Not entirely sure when a seedling tree becomes a sapling but I like a bit of alliteration in my titles and so ‘Saplings and Seeds’ it is. We have no less than three Christmas Tree babies but oddly enough and to the fascination and wonder of the younger Mudlets, they look remarkably like tiny palm trees. Middle Mudlet has two trees from her pod, both of which are standing straight and proud, and Little Mudlet has one which appears to be a day or two behind Middle Mudlets’ in terms of germination and growth. Both girls are thrilled to pieces and can’t wait for the babies to be big enough to plant on, although they are in big pots already, so it may be that we end up carefully replacing some of the seed compost with fresh all purpose compost in a week or two. I’m going to ask the advice of another blogger who I’ve been following for a year or two and who just happens to live on a farm that, amongst other things, grows Christmas Trees.
Meanwhile, in the propagators the first true leaves are starting to develop on the chilli, sweet pepper and tomato seedlings and I am delighted to announce that we now have seedlings from every variety we sowed. The tabasco chillies have finally started to put in an appearance over the last few days and we now have four and in the second propagator the World Beater sweet pepper seedlings have also popped up but they are a week or more behind the mini sweet peppers. Even more tomato seedlings have germinated which, fingers crossed, bodes well for a good crop later in the year. I tend to grow cherry varieties, as we find that the salad varieties struggle to ripen before the first frosts, no matter when I sow the seeds.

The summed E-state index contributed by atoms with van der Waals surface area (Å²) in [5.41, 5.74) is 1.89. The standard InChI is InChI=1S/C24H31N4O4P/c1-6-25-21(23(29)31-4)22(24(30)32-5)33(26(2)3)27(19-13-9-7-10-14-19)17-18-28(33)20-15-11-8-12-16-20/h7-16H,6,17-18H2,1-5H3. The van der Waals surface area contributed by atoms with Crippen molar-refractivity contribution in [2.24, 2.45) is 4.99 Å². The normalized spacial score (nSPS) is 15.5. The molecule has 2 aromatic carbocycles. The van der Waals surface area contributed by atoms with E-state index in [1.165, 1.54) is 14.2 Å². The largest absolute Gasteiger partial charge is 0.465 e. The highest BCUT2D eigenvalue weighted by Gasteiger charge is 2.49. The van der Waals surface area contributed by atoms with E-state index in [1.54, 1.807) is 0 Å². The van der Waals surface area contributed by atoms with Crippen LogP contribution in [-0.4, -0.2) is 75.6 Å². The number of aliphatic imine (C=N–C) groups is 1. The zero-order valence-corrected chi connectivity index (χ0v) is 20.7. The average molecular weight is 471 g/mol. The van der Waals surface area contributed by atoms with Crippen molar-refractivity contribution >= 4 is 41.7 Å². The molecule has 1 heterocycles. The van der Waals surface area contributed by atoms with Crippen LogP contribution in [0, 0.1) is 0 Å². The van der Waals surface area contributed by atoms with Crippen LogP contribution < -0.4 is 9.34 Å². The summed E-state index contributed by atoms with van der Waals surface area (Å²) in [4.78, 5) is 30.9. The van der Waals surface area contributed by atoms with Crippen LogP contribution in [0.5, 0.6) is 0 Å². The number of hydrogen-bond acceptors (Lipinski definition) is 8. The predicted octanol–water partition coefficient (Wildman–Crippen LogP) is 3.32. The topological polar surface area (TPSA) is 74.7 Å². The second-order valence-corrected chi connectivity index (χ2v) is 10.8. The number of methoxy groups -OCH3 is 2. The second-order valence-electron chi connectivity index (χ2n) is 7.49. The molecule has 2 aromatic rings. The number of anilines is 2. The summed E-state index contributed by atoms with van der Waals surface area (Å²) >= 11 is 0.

Mud tells us that from all he’s read (he follows the weather forums daily) it could very well be a late start to Spring this season which isn’t what I want to hear right now, as Middle Mudlet is looking forward to sowing the next batch of seeds in a week or so and I will have to start chitting my King Edward seed potatoes soon.
In the mean time, Middle Mudlet and I need to get out and clean the greenhouses, as well as scrape back the left over large pieces of mulch from the beds. The tree mulch has had all autumn and winter to break down, depositing much needed and vital nutrients into the soil beneath, all the while preventing weeds from taking over the beds and providing a source of food by way of bugs, for the healthy wild bird population that frequents our garden. Middle Mudlet and I are really looking forward to sowing the Atlantic Giant pumpkins and we will probably sow some seeds indoors and then sow the rest direct. Middle Mudlet has visions of barrowing a humungous pumpkin onto the front drive come Halloween – I think we might have to do a lot of feeding and watering to achieve that but there’s nothing wrong with ambition and, you never know, we might just be able to realise that dream, if Ma Nature is on our side.